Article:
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Gene Therapeutic Approaches for the Treatment of Mitochondrial Dysfunction in Parkinson’s Disease

Jannik Prasuhn
1,2,3 and
Norbert Brüggemann
Institute of Neurogenetics, University of Lübeck, 23562 Lübeck, Germany
Department of Neurology, University Medical Center Schleswig-Holstein, Campus Lübeck, 23562 Lübeck, Germany
Center for Brain, Behavior and Metabolism, University of Lübeck, 23562 Lübeck, Germany
Author to whom correspondence should be addressed.
Genes 2021, 12(11), 1840;
Submission received: 30 October 2021 / Revised: 18 November 2021 / Accepted: 19 November 2021 / Published: 22 November 2021
(This article belongs to the Special Issue Parkinson's Disease: Genetics and Pathogenesis)


Background: Mitochondrial dysfunction has been identified as a pathophysiological hallmark of disease onset and progression in patients with Parkinsonian disorders. Besides the overall emergence of gene therapies in treating these patients, this highly relevant molecular concept has not yet been defined as a target for gene therapeutic approaches. Methods: This narrative review will discuss the experimental evidence suggesting mitochondrial dysfunction as a viable treatment target in patients with monogenic and idiopathic Parkinson’s disease. In addition, we will focus on general treatment strategies and crucial challenges which need to be overcome. Results: Our current understanding of mitochondrial biology in parkinsonian disorders opens up the avenue for viable treatment strategies in Parkinsonian disorders. Insights can be obtained from primary mitochondrial diseases. However, substantial knowledge gaps and unique challenges of mitochondria-targeted gene therapies need to be addressed to provide innovative treatments in the future. Conclusions: Mitochondria-targeted gene therapies are a potential strategy to improve an important primary disease mechanism in Parkinsonian disorders. However, further studies are needed to address the unique design challenges for mitochondria-targeted gene therapies.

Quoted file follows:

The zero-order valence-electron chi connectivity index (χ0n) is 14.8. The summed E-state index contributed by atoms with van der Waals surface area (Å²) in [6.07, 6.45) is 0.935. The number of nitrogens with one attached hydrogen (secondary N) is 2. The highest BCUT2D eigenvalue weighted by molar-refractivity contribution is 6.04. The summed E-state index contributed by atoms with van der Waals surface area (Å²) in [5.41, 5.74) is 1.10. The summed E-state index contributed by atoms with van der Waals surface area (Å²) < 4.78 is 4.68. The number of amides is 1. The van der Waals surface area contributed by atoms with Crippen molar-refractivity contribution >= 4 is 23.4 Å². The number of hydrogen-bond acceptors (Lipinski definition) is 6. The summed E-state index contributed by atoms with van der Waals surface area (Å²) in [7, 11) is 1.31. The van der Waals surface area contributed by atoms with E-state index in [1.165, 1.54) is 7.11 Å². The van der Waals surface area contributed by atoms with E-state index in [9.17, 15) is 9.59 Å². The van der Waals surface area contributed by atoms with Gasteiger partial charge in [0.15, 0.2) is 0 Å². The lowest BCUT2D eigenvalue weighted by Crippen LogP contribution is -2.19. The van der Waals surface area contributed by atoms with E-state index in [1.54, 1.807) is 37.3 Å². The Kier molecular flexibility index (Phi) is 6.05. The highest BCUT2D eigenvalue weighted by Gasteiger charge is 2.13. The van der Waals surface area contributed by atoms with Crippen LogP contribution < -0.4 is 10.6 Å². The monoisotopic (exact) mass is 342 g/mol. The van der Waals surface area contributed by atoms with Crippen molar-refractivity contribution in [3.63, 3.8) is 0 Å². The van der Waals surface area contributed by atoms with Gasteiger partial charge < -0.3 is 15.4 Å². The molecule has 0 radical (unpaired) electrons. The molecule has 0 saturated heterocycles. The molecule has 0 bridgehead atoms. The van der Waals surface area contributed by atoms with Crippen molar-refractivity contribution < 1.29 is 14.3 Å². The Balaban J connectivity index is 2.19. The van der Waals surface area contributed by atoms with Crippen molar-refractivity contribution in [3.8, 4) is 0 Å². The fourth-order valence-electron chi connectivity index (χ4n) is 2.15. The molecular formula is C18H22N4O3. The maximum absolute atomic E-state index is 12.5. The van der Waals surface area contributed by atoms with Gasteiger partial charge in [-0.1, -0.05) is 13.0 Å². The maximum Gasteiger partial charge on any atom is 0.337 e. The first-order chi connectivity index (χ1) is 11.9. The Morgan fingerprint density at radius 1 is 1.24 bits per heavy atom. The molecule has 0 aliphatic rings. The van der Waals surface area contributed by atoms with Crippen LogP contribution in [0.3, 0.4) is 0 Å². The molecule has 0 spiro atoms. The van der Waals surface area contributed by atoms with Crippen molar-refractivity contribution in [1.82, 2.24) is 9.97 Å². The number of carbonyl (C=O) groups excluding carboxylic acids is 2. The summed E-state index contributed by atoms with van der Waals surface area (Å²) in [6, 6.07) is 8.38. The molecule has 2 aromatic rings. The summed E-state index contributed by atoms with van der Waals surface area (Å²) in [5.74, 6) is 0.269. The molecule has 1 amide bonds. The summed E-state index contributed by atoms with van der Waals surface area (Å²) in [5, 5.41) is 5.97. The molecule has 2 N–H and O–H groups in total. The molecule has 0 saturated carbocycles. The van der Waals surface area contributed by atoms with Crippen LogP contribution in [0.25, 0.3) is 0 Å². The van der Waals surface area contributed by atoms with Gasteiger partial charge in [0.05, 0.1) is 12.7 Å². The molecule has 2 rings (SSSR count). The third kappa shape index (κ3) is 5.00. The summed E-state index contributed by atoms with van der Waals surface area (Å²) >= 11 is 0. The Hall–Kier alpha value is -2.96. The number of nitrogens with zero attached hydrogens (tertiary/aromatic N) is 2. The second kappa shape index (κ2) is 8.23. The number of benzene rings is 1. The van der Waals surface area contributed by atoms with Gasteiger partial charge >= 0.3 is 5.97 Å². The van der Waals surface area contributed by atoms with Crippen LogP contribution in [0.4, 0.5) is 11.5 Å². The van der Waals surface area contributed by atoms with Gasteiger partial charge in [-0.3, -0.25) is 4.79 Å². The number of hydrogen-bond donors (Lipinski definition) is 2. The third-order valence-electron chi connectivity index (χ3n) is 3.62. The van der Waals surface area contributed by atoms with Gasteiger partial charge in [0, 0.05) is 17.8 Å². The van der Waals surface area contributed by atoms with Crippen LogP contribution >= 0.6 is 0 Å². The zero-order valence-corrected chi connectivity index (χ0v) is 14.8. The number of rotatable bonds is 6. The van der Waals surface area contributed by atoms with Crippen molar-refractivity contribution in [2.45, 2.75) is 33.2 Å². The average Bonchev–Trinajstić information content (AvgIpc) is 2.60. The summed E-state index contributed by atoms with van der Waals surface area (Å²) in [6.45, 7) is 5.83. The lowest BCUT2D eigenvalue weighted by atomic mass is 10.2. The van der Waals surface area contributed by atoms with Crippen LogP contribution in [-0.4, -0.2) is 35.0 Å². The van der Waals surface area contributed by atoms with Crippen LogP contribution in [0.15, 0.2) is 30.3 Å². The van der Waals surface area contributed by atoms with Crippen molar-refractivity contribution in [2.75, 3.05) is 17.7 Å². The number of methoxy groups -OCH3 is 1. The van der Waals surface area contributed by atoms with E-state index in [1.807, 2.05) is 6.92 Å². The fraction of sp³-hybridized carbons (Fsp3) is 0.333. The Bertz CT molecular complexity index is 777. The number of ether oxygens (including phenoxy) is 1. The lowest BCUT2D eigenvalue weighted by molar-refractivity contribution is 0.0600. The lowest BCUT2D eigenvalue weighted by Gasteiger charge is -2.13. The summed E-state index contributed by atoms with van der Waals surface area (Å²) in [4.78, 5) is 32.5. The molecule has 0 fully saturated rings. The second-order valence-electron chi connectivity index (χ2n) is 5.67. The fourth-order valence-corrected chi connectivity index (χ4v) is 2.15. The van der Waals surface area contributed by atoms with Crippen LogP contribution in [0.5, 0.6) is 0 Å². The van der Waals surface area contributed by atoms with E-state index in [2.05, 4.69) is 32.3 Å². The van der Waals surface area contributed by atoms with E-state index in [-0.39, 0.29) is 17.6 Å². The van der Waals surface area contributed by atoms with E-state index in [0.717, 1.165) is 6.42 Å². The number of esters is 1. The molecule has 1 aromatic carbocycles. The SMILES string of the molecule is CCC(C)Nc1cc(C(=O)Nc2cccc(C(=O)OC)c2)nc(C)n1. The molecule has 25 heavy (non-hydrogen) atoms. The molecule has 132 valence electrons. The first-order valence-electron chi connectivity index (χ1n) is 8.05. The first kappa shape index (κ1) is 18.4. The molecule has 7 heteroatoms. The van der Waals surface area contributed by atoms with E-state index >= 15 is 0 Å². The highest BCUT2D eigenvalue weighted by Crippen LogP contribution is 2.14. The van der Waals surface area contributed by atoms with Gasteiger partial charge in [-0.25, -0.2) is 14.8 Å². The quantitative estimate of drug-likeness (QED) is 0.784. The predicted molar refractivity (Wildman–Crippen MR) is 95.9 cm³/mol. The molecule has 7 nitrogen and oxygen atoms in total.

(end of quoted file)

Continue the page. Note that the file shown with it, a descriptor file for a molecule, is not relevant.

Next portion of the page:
1. Introduction

1.1. Mitochondrial Dysfunction in Idiopathic and Monogenic Parkinson’s Disease

Parkinson’s disease (PD) is the second most common neurodegenerative disorder and affects millions worldwide [1]. Besides rapid progress in the elucidation of underlying disease mechanisms, no disease-modifying treatments are available today [2]. The underlying molecular mechanisms are complex and involve a plethora of interconnected pathways [3]. However, most likely due to their central role in cellular homeostasis, mitochondrial dysfunction has been identified to play a dominant role in PD onset and progression [4]. These insights were derived from environmental and genetic studies of mitochondrial dysfunction in PD, and overwhelming evidence has been gathered to support the hypothesis of mitochondrial dysfunction as a main driver of the disease. Several genes causing monogenic PD are either directly (PRKN, PINK1, and DJ-1) or indirectly (GBA, LRRK2, among others) linked to mitochondrial dyshomeostasis [5]. The deepened understanding of the monogenic forms of PD has already expanded our knowledge of disease mechanisms in idiopathic PD. Many shared pathways and pathophysiological overlap suggest mutual disease mechanisms [6]. Therefore, targeting mitochondrial dysfunction seems to be a tempting approach to develop innovative disease-modifying therapies [7].